Stormwater Management
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The Town of Woodfin is required to regulate stormwater runoff for compliance with the National Pollutant Discharge Elimination System (NPDES) Municipal Separate Storm Sewer System (MS4) permit, issued by the North Carolina Department of Environmental Quality (NCDEQ) with oversight from the Environmental Protection Agency (EPA).  The runoff is monitored by a stormwater management plan implemented by the Town of Woodfin to cover six program areas:

  • Public Education and Outreach
  • Public Involvement and Participation
  • Illicit Discharge Detection and Elimination (IDDE)
  • Construction Site Runoff Controls
  • Post Construction Site Runoff Controls
  • Pollution Prevention and Good Housekeeping for Municipal Operations
A draft version of the stormwater management plan can be found in the link on the left-hand side of this page.  Stay tuned for future updates on ways you can be involved with our stormwater management program!

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What is Stormwater?
Stormwater is the flow of water that results from precipitation which occurs immediately following rainfall or snow melt.  Impervious (nonporous) surfaces like pavement (parking lots, roads and driveways) and rooftops prevent stormwater from naturally soaking into the ground and create runoff that can carry pollutants into our streams.

Why is stormwater runoff a problem?

Polluted stormwater runoff is the number one cause of water pollution in North Carolina.  Stormwater either does not receive any treatment before it enters our waterways, and can pick up pollutants such as dirt, debris, and chemicals that flow into a storm sewer system or directly to a creek, river or lake.  Anything that enters a storm drain is discharged untreated into waterbodies we use for fishing, swimming and providing drinking water.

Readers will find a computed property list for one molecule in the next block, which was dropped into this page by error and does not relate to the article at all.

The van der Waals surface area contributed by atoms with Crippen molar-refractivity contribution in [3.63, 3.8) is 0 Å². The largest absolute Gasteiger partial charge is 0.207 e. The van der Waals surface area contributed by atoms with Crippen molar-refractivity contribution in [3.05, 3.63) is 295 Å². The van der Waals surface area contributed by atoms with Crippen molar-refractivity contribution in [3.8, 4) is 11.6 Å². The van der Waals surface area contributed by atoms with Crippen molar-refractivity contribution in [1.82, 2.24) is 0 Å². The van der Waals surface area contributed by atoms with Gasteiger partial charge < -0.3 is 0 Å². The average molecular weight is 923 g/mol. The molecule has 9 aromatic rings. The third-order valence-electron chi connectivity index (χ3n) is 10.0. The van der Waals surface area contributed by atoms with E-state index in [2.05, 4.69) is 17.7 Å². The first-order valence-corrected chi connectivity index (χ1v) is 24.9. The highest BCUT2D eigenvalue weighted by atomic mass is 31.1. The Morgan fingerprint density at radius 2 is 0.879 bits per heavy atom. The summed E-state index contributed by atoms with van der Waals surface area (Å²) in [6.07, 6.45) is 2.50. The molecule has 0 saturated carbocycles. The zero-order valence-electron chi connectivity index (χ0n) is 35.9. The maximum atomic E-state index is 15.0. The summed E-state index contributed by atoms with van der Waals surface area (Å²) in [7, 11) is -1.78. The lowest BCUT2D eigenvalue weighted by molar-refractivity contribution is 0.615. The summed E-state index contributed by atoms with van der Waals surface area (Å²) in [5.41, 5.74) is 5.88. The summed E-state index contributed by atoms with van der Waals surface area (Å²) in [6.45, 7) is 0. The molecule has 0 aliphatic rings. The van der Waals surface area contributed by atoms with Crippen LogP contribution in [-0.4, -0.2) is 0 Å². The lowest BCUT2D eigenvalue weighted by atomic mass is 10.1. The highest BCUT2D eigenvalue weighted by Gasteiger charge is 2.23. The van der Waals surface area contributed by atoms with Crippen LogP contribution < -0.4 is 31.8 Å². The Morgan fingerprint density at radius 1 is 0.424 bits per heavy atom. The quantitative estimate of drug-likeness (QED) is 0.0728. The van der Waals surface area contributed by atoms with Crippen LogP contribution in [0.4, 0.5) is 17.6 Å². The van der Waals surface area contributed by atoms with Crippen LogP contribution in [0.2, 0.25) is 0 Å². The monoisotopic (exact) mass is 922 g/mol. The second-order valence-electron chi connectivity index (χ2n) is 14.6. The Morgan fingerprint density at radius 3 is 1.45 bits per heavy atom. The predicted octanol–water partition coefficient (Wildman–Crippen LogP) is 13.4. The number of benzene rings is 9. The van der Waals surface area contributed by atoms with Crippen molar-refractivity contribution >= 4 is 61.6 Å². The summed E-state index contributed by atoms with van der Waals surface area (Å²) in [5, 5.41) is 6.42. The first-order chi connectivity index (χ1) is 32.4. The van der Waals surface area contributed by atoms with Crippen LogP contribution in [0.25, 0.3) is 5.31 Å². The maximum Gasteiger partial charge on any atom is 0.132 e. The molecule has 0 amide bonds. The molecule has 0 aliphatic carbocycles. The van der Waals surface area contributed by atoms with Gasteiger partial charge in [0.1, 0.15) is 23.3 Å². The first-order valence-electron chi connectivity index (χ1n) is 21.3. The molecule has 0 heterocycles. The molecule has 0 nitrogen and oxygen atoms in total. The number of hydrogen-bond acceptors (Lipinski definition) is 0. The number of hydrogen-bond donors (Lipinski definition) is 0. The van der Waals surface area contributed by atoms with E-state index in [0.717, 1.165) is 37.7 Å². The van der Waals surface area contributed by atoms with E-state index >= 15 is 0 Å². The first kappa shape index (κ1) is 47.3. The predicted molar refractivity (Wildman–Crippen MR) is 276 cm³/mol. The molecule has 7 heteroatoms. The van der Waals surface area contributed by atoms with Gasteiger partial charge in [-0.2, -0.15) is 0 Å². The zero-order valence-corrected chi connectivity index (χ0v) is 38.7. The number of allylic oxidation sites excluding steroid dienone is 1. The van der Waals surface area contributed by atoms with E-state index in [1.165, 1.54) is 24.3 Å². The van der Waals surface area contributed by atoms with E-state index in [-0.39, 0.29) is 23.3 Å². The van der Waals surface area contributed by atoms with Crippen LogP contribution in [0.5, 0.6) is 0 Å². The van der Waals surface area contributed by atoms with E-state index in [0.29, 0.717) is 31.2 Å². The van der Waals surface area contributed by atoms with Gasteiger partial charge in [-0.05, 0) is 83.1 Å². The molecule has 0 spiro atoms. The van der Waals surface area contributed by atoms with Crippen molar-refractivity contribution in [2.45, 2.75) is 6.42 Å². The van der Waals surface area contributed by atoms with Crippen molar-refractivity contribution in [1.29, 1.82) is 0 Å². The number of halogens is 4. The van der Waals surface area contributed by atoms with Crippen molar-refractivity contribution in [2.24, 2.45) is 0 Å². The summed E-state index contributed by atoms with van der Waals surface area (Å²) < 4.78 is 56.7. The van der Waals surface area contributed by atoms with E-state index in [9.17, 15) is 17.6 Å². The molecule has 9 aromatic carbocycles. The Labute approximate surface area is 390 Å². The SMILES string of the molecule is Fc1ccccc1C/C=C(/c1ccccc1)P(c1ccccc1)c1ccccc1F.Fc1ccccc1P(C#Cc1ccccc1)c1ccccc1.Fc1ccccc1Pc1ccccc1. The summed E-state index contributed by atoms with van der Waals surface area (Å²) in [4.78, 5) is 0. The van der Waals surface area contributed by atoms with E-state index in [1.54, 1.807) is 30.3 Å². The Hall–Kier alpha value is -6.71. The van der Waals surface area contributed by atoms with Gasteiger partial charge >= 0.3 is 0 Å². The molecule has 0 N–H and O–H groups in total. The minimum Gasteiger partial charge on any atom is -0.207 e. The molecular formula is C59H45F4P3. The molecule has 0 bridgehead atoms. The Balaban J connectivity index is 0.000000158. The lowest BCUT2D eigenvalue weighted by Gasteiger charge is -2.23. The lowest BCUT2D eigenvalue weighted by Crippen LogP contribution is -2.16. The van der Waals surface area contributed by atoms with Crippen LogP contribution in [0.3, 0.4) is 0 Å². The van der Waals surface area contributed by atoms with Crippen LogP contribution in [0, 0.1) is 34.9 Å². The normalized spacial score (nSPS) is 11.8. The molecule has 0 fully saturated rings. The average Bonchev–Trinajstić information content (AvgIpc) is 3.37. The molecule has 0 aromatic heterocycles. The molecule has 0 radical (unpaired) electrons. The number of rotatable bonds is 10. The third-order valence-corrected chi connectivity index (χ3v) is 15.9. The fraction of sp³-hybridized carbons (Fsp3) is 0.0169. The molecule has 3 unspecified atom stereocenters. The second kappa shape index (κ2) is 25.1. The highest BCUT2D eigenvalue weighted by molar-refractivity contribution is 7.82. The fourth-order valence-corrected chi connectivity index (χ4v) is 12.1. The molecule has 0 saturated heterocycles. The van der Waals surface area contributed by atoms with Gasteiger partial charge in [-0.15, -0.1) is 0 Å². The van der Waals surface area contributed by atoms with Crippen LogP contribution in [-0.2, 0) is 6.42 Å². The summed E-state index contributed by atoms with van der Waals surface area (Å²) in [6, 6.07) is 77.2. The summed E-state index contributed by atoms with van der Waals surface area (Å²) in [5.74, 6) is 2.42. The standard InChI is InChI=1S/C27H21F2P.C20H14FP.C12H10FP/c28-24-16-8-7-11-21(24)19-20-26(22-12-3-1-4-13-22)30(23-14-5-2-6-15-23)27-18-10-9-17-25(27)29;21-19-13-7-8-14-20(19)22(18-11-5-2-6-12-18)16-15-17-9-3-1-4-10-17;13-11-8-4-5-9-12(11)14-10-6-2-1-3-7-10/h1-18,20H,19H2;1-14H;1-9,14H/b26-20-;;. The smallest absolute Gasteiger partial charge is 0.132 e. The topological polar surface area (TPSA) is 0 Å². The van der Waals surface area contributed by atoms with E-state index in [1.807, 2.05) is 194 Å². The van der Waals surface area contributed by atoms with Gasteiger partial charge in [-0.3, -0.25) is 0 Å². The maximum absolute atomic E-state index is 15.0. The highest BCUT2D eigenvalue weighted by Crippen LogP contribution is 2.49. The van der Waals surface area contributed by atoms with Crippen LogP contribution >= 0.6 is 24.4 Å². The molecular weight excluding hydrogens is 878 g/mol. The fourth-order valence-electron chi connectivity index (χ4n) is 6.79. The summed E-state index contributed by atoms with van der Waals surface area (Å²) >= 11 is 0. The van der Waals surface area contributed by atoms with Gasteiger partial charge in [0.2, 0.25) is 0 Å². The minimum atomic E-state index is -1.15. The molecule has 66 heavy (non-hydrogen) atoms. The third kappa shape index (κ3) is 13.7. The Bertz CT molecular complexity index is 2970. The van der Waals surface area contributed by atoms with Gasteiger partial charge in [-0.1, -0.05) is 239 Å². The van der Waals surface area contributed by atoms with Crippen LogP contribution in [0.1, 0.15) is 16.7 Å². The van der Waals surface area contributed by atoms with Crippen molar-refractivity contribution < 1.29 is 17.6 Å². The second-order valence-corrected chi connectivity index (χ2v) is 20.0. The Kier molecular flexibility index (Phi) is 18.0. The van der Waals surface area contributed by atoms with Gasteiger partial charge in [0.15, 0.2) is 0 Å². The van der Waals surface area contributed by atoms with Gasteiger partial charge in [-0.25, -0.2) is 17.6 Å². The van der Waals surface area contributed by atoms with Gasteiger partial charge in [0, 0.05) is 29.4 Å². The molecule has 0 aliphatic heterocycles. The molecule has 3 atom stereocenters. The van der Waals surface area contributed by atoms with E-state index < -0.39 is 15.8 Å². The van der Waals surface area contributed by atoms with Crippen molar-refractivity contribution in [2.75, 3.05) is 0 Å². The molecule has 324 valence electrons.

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How do urbanized areas affect water quality?

Natural landscapes like forests trap rainwater and snow melt and allows them to filter slowly into the ground, in contrast to impervious (nonporous) surfaces.  Most rainfall and snow melt remain above the surface, where it runs off rapidly in unnaturally large amounts.

What can I do to reduce stormwater pollution?

  • If you own a vehicle, maintain it so it does not leak oil or other fluids. Clean up spilled brake fluid, oil, grease and antifreeze; do not hose them into the street where they can eventually reach local streams.
  • Be sure to wash vehicles on the grass, or at a car wash, so the dirt and soap do not flow down the driveway and into the nearest storm drain.
  • Control soil erosion on your property by planting ground cover and stabilizing erosion-prone areas. If you have a yard, apply lawn and garden chemicals sparingly and according to directions, and never apply fertilizers or pesticides before a heavy rain; if fertilizer falls onto driveways or sidewalks, sweep it up instead of hosing it away.
  • Turn your gutter downspouts away from hard surfaces and seed bare spots in your yard to avoid erosion.
  • If you have a septic system maintain, it properly by having it pumped every three to five years; if it is an older system be sure it can still handle the volume placed on it today. Never put chemicals down septic systems: they can harm the system and seep into the groundwater.
  • Pet owners should pick up after their pets and dispose of pet waste in the trash.
  • Keep lawn and household chemicals tightly sealed and in a place where they cannot be reached by rainfall. Dispose of old or unwanted chemicals at a household hazardous waste collection facility.
  • Never put anything into a storm drain.
  • Don't litter.